Coin Dealers Watch Congress over 1099 Rules

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"Transactions will require a substantial increased in paperwork."

Coin dealers are watching to see if Congress repeals rules on new Form 1099 reporting requirements before lawmakers adjourn later this month.

If not, the topic will be one of the most closely watched legislative issues for those in the coin and precious-metals business when a new ¬Congress convenes in 2011.

Business advocates are hopeful that the rules will be scrapped before they go into effect in 2012, especially since Republicans and Democrats seemingly have bridged the gap on getting rid of them. Senators in both parties tried to push through amendments for a full repeal last month, although they failed to garner the needed 67-vote super majority.

The debate is over Section 9006 of the Patient Protection and Affordable Care Act, the health-care law passed in 2010. Starting in 2012, entities must file a Form 1099 with the Internal Revenue Service whenever they make transactions paying out $600 to another party. The measure does not create a new tax, but instead establishes a paperwork trail to force those who should be paying taxes to do so, if they aren't already. The rules are opposed by a wide range of business groups who say it creates a paperwork burden.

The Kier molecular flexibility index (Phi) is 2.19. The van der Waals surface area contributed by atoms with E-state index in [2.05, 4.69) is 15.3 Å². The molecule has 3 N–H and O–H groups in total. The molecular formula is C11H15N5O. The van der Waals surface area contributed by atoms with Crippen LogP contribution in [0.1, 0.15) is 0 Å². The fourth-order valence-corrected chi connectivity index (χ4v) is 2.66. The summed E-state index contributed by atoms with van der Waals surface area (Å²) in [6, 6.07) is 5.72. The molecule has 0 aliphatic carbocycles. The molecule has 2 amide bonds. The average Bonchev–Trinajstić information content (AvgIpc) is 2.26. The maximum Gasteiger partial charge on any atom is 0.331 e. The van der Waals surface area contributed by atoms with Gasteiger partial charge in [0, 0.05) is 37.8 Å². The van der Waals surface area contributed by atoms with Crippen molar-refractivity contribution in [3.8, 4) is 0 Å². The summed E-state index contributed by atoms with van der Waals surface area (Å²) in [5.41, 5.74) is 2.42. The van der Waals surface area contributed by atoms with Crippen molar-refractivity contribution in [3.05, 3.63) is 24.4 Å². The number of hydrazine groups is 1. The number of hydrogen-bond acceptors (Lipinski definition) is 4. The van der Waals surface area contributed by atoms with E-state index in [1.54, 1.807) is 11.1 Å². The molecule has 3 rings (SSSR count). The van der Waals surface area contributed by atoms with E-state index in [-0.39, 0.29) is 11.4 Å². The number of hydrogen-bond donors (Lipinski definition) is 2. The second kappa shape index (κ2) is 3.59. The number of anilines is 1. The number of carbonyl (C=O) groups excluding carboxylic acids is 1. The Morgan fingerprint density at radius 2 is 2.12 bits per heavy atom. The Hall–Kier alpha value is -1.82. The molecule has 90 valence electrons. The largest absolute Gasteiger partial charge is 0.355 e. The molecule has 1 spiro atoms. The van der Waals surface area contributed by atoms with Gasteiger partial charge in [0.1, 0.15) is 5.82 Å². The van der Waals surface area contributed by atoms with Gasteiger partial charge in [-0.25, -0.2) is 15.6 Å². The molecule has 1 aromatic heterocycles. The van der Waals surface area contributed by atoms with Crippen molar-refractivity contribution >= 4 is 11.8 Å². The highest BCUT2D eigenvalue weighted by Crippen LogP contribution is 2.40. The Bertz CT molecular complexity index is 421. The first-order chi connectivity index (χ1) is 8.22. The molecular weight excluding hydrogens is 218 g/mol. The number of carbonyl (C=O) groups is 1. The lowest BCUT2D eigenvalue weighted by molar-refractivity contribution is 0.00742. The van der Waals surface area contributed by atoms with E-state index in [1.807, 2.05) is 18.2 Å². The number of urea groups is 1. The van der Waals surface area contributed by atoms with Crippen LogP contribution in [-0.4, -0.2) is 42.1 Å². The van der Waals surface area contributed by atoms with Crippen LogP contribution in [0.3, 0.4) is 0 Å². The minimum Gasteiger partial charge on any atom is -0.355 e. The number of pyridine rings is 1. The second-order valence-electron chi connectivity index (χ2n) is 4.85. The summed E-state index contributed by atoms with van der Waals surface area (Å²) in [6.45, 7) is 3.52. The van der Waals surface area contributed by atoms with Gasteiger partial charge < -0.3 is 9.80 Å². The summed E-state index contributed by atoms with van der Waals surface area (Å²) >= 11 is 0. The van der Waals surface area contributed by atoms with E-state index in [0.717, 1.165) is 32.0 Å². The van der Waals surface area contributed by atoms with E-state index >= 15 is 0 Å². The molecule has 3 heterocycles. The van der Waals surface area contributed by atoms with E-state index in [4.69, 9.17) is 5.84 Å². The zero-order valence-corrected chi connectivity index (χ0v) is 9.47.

Precious metals may be one of the most heavily impacted sectors since the $600 threshold is less than half of the current price for one ounce of gold, meaning a substantial percentage of transactions will require increased paperwork.

Ed Fritz, president and CEO of Centerville Coin & Jewelry Connection in the Dayton, Ohio area, estimated his business of 14 employees would have to file some 3,000 to 4,000 extra forms per year. "We'll probably have to reprogram the computers in order to be more vigilant in tracking," he told Kitco News. He estimated that operating costs could rise by perhaps 5%.

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